GENEVA, Switzerland — Over the last 30 years, high-end fashion houses like Chanel, Dior, Hermès and Louis Vuitton have sunk billions into developing luxury watch strategies. Chanel’s first watch, the Première, came in 1987. Others followed suit. Louis Vuitton, for one, opened a watch division in 2002. Ralph Lauren launched its debut watch collection in 2009. Many of these brands have since opened state-of-the-art manufacturing temples in Switzerland’s watchmaking heartland, built to convince consumers of their horological orthodoxy.
Initially, despite skepticism from purists, these luxury watch divisions began to steal a march on the industry, harnessing long-established brand power to tap the watchmaking boom of the last decade, particularly in emerging markets. By the mid-2000s, Chanel’s J12, for example, was credibly competing with the established giants of watchmaking. Chanel even felt confident enough to make a version of its all-ceramic watch with a tourbillon, a mechanism formerly the preserve of old-school brands. Jacques Helleu’s design, unveiled in 2000 and the inspiration behind a thousand lookalikes, has become a veritable icon.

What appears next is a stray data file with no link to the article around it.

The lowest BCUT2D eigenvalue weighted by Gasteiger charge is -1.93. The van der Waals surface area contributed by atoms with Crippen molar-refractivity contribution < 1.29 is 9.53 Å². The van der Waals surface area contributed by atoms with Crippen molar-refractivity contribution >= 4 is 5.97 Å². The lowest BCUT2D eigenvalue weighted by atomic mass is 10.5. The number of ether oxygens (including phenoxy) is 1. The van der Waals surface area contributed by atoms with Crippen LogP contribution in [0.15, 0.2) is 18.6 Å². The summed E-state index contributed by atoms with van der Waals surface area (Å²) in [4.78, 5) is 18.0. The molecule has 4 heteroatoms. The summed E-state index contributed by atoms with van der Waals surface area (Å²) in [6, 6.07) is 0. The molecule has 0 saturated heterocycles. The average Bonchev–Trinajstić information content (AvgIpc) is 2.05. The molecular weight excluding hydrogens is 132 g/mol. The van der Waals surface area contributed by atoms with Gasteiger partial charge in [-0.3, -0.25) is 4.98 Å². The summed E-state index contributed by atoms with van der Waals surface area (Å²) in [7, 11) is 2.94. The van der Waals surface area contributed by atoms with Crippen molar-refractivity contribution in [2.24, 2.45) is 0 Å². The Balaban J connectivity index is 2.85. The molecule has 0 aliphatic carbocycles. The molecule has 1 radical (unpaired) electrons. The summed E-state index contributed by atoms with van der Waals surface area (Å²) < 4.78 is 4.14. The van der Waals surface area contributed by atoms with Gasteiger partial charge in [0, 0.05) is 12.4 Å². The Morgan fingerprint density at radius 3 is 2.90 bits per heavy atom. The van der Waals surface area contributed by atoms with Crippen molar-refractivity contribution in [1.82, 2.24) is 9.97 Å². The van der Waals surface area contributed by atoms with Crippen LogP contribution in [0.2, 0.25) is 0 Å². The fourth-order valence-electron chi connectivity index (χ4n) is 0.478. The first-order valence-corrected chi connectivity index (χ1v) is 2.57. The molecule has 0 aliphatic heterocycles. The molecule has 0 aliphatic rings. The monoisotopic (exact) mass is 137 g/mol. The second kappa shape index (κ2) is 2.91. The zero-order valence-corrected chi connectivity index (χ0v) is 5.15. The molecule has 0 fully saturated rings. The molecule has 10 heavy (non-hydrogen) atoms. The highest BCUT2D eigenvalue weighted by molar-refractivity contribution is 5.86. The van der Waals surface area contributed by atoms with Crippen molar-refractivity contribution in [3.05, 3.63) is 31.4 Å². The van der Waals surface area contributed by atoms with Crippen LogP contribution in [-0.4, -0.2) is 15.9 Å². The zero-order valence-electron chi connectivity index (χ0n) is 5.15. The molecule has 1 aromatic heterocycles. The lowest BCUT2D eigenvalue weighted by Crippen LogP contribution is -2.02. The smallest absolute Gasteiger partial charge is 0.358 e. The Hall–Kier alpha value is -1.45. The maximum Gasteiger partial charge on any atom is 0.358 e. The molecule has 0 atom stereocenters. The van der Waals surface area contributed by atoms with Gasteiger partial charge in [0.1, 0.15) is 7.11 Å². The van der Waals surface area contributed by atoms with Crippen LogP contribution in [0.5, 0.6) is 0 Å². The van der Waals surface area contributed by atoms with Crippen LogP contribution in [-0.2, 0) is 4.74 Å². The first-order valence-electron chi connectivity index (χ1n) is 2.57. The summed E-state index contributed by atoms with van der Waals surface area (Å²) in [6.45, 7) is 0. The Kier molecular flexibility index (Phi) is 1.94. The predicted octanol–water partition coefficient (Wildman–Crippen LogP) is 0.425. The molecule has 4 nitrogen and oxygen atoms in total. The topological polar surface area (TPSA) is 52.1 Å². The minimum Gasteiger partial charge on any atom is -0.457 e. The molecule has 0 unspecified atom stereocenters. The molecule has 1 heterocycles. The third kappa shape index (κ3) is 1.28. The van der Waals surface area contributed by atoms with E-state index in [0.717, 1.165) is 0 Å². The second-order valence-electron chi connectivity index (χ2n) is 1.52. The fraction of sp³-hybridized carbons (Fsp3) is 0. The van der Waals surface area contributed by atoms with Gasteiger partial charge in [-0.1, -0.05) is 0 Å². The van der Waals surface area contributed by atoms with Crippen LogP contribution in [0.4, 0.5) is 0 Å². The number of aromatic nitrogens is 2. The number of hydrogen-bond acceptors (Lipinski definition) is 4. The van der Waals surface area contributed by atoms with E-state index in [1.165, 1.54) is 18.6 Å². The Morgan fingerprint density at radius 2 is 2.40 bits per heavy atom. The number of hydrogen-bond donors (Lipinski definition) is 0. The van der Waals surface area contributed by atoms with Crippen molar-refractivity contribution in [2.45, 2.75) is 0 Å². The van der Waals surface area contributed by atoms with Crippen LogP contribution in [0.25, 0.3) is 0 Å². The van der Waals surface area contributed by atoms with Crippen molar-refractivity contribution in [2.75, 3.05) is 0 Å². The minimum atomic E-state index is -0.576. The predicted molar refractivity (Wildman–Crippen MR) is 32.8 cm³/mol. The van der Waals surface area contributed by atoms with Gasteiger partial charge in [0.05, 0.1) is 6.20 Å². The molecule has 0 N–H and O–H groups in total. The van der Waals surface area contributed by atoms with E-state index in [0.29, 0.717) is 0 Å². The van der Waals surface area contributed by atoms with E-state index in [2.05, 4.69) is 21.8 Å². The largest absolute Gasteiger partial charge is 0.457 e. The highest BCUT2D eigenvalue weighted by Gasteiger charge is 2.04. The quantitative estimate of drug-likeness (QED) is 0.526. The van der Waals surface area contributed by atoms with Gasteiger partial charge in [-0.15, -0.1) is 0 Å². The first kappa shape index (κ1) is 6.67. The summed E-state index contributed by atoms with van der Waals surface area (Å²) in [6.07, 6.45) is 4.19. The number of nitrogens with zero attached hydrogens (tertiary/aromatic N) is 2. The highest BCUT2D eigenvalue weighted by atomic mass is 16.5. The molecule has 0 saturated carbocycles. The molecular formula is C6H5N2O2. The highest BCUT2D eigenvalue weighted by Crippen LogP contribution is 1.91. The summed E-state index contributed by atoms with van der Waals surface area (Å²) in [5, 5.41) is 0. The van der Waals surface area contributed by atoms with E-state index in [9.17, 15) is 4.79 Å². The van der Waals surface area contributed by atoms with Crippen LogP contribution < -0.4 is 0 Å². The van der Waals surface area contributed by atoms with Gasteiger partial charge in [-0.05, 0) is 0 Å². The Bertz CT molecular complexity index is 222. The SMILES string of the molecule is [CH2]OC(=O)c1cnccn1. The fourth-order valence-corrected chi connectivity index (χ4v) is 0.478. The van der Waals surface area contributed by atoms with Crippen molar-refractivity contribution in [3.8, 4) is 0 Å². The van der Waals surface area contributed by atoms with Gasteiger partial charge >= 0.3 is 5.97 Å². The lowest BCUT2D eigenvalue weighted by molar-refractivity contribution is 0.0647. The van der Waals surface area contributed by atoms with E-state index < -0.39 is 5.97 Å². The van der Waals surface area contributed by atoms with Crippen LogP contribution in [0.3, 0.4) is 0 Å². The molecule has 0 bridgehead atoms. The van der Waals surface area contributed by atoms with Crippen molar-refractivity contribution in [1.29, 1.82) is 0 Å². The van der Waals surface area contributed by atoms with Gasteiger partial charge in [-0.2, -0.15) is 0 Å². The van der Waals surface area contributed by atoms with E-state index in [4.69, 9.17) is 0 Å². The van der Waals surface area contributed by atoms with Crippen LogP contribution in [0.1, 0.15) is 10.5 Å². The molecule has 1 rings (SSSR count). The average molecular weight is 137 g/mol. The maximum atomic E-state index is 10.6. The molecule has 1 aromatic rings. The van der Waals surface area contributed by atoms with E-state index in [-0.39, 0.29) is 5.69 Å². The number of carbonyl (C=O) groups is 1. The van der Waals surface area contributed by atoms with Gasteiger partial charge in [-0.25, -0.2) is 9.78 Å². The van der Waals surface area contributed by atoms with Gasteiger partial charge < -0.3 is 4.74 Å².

But today, the luxury watch industry is in trouble, throwing these investments into question. The Federation of the Swiss Watch Industry (FHS), an independent body that represents 500 industry members, reports that in 2015, the value of the Swiss watch industry fell by 3.6 percent year-on-year and that 460,000 fewer watches left the country than in 2014. The downward trend has continued in 2016. The latest figures show that the value of exports was down 11.1 percent in April, and 9.5 percent down in the first four months of the year.